In the tradition of Mark Twain and Cormac McCarthy comes this distinctly American, pulse-quickening epic from the acclaimed author of Citrus County and Arkansas.
"I opened John Brandon's new novel and fell hard. An adventure full of grit and wonder, far-flung and yet uniquely, specifically American. I hope I never recover."
--Daniel Handler, author of All The Dirty Parts, Bottle Grove, and Why We Broke Up
Twelve-year-old Gussie Dwyer--audacious, resilient, determined to adhere to the morals his mother instilled in him--undertakes to trek across the sumptuous yet perilous peninsula of post-Civil War Florida in search of his father, a man who has no idea of his son's existence. Gussie's journey sees him cross paths with hardened Floridians of every stripe, from the brave and noble to a bevy of cutthroat villains, none worse than his amoral shark of a half brother. Will he survive his quest, and at what cost?
Rich in deadpan humor as well as visceral details that illuminate a diverse cast of characters, the novel uncovers deep truths about family and self-determination as the reader tracks Gussie's dangerous odyssey out of childhood. Ivory Shoals is an unforgettable story from a contemporary master.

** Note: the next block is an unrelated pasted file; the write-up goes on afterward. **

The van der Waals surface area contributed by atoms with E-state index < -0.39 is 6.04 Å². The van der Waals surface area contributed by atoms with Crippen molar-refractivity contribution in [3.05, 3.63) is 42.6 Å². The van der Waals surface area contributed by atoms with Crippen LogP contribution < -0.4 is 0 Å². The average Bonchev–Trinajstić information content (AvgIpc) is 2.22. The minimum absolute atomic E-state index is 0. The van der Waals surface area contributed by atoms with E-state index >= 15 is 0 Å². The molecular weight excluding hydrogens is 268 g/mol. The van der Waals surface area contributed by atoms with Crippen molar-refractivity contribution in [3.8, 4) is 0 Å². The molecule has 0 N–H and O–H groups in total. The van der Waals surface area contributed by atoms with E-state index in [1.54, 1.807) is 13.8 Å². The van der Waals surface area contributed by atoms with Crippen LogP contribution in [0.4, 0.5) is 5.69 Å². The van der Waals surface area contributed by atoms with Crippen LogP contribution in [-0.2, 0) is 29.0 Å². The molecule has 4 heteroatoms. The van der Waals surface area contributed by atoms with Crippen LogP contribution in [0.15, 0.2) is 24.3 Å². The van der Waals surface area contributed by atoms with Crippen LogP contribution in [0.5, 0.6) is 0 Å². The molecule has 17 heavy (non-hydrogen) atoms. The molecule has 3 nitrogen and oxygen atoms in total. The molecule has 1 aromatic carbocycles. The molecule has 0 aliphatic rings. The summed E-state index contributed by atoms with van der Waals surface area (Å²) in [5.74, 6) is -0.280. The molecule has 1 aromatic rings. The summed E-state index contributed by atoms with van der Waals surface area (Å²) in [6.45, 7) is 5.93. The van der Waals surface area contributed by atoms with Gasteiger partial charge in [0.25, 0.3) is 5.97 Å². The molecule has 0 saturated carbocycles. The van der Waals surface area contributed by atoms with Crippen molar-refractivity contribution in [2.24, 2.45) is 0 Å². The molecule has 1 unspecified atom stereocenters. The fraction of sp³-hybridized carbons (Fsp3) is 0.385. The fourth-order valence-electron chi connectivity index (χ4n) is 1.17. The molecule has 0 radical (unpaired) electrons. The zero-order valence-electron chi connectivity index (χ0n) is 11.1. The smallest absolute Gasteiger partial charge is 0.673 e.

John Brandon has published four previous books with McSweeney's--the novels Arkansas, Citrus County, and A Million Heavens, and the story collection Further Joy. Arkansas was adapted into a movie of the same name starring Liam Hemsworth, Vince Vaughn, and John Malkovich. Citrus County was a finalist for the New York Public Library Young Lions Award and was reviewed on the cover of the New York Times Book Review. Brandon has been awarded the Grisham Fellowship at Ole Miss and the Tickner Fellowship at Gilman School in Baltimore, and he has received a Sustainable Arts Foundation Fellowship. His short fiction has appeared in ESPN the Magazine, Oxford American, McSweeney's Quarterly Concern, Mississippi Review, Subtropics, Chattahoochee Review, Hotel Amerika, and other publications, and he has written about college football for GQ.com and Grantland. He was born in Florida and now resides in Minnesota, where he teaches at Hamline University in St. Paul.